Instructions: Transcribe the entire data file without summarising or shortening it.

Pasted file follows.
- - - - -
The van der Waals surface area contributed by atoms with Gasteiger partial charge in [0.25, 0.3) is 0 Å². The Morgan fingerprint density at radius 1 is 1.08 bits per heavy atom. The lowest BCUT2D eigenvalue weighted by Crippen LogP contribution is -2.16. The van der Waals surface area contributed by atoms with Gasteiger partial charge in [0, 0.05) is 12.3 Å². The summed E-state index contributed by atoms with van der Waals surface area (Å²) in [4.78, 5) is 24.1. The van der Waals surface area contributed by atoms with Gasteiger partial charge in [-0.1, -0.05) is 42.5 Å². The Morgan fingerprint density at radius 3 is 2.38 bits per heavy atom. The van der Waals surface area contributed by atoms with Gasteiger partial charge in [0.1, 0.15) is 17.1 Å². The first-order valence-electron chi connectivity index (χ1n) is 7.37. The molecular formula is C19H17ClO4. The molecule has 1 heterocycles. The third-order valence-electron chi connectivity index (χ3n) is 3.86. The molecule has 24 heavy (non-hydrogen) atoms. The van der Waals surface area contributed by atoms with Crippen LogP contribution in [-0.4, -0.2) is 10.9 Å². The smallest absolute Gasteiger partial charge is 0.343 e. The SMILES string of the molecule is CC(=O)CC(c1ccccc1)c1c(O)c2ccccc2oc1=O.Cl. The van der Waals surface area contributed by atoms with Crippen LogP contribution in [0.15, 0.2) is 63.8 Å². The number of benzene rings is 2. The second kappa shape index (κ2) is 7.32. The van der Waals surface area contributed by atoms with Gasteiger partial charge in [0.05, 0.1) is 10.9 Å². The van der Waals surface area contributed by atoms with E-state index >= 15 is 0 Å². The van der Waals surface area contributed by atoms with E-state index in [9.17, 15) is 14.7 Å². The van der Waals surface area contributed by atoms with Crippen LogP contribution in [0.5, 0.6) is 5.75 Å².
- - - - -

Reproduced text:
The van der Waals surface area contributed by atoms with Gasteiger partial charge in [0.25, 0.3) is 0 Å². The Morgan fingerprint density at radius 1 is 1.08 bits per heavy atom. The lowest BCUT2D eigenvalue weighted by Crippen LogP contribution is -2.16. The van der Waals surface area contributed by atoms with Gasteiger partial charge in [0, 0.05) is 12.3 Å². The summed E-state index contributed by atoms with van der Waals surface area (Å²) in [4.78, 5) is 24.1. The van der Waals surface area contributed by atoms with Gasteiger partial charge in [-0.1, -0.05) is 42.5 Å². The Morgan fingerprint density at radius 3 is 2.38 bits per heavy atom. The van der Waals surface area contributed by atoms with Gasteiger partial charge in [0.1, 0.15) is 17.1 Å². The first-order valence-electron chi connectivity index (χ1n) is 7.37. The molecular formula is C19H17ClO4. The molecule has 1 heterocycles. The third-order valence-electron chi connectivity index (χ3n) is 3.86. The molecule has 24 heavy (non-hydrogen) atoms. The van der Waals surface area contributed by atoms with Crippen LogP contribution in [-0.4, -0.2) is 10.9 Å². The smallest absolute Gasteiger partial charge is 0.343 e. The SMILES string of the molecule is CC(=O)CC(c1ccccc1)c1c(O)c2ccccc2oc1=O.Cl. The van der Waals surface area contributed by atoms with Crippen LogP contribution in [0.15, 0.2) is 63.8 Å². The number of benzene rings is 2. The second kappa shape index (κ2) is 7.32. The van der Waals surface area contributed by atoms with Gasteiger partial charge in [0.05, 0.1) is 10.9 Å². The van der Waals surface area contributed by atoms with E-state index >= 15 is 0 Å². The van der Waals surface area contributed by atoms with E-state index in [9.17, 15) is 14.7 Å². The van der Waals surface area contributed by atoms with Crippen LogP contribution in [0.5, 0.6) is 5.75 Å².